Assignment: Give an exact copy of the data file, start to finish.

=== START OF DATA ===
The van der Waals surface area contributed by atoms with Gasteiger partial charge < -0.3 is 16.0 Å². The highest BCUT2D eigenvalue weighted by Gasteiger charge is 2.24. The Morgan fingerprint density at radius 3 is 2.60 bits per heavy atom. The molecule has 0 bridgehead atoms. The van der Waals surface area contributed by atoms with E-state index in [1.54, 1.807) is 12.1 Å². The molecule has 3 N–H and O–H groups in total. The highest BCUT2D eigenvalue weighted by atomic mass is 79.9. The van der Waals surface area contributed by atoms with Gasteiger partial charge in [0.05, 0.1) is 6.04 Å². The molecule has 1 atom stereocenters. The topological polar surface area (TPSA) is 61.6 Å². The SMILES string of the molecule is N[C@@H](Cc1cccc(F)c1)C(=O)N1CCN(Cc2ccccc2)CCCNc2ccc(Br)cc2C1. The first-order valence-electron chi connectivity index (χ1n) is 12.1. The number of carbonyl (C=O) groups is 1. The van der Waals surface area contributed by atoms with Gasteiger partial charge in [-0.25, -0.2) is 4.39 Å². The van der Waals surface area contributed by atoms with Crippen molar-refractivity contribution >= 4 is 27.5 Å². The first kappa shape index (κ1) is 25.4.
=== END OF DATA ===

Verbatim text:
The van der Waals surface area contributed by atoms with Gasteiger partial charge < -0.3 is 16.0 Å². The highest BCUT2D eigenvalue weighted by Gasteiger charge is 2.24. The Morgan fingerprint density at radius 3 is 2.60 bits per heavy atom. The molecule has 0 bridgehead atoms. The van der Waals surface area contributed by atoms with E-state index in [1.54, 1.807) is 12.1 Å². The molecule has 3 N–H and O–H groups in total. The highest BCUT2D eigenvalue weighted by atomic mass is 79.9. The van der Waals surface area contributed by atoms with Gasteiger partial charge in [0.05, 0.1) is 6.04 Å². The molecule has 1 atom stereocenters. The topological polar surface area (TPSA) is 61.6 Å². The SMILES string of the molecule is N[C@@H](Cc1cccc(F)c1)C(=O)N1CCN(Cc2ccccc2)CCCNc2ccc(Br)cc2C1. The first-order valence-electron chi connectivity index (χ1n) is 12.1. The number of carbonyl (C=O) groups is 1. The van der Waals surface area contributed by atoms with Gasteiger partial charge in [-0.25, -0.2) is 4.39 Å². The van der Waals surface area contributed by atoms with Crippen molar-refractivity contribution >= 4 is 27.5 Å². The first kappa shape index (κ1) is 25.4.